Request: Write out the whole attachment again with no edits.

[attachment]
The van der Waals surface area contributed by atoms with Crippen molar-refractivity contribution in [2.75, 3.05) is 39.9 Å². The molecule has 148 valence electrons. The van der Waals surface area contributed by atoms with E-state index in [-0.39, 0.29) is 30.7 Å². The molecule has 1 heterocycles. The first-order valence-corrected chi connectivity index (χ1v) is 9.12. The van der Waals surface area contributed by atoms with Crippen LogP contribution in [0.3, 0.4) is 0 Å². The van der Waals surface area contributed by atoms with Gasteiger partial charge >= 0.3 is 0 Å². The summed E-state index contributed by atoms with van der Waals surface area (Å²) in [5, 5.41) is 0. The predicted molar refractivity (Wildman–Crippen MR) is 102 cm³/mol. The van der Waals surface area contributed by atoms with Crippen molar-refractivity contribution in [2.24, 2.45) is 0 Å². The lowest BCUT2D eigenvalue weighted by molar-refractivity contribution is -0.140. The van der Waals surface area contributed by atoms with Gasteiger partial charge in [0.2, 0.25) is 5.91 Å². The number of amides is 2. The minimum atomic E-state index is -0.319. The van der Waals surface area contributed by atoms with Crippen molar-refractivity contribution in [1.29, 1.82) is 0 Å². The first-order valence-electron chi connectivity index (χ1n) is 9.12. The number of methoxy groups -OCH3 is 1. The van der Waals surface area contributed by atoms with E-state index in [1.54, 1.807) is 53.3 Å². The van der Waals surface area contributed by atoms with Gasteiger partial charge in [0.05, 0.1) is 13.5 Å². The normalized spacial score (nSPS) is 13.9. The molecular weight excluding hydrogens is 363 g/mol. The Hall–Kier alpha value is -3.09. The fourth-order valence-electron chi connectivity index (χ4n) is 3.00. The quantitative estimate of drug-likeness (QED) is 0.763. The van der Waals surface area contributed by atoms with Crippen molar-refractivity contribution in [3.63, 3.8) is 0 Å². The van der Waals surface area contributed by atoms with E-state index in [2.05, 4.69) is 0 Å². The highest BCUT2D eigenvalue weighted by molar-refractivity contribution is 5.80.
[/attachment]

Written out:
The van der Waals surface area contributed by atoms with Crippen molar-refractivity contribution in [2.75, 3.05) is 39.9 Å². The molecule has 148 valence electrons. The van der Waals surface area contributed by atoms with E-state index in [-0.39, 0.29) is 30.7 Å². The molecule has 1 heterocycles. The first-order valence-corrected chi connectivity index (χ1v) is 9.12. The van der Waals surface area contributed by atoms with Crippen LogP contribution in [0.3, 0.4) is 0 Å². The van der Waals surface area contributed by atoms with Gasteiger partial charge >= 0.3 is 0 Å². The summed E-state index contributed by atoms with van der Waals surface area (Å²) in [5, 5.41) is 0. The predicted molar refractivity (Wildman–Crippen MR) is 102 cm³/mol. The van der Waals surface area contributed by atoms with Crippen molar-refractivity contribution in [2.24, 2.45) is 0 Å². The lowest BCUT2D eigenvalue weighted by molar-refractivity contribution is -0.140. The van der Waals surface area contributed by atoms with Gasteiger partial charge in [0.2, 0.25) is 5.91 Å². The number of amides is 2. The minimum atomic E-state index is -0.319. The van der Waals surface area contributed by atoms with Crippen molar-refractivity contribution in [1.29, 1.82) is 0 Å². The first-order valence-electron chi connectivity index (χ1n) is 9.12. The number of methoxy groups -OCH3 is 1. The van der Waals surface area contributed by atoms with E-state index in [1.54, 1.807) is 53.3 Å². The van der Waals surface area contributed by atoms with Gasteiger partial charge in [0.05, 0.1) is 13.5 Å². The normalized spacial score (nSPS) is 13.9. The molecular weight excluding hydrogens is 363 g/mol. The Hall–Kier alpha value is -3.09. The fourth-order valence-electron chi connectivity index (χ4n) is 3.00. The quantitative estimate of drug-likeness (QED) is 0.763. The van der Waals surface area contributed by atoms with Crippen molar-refractivity contribution in [3.63, 3.8) is 0 Å². The van der Waals surface area contributed by atoms with E-state index in [2.05, 4.69) is 0 Å². The highest BCUT2D eigenvalue weighted by molar-refractivity contribution is 5.80.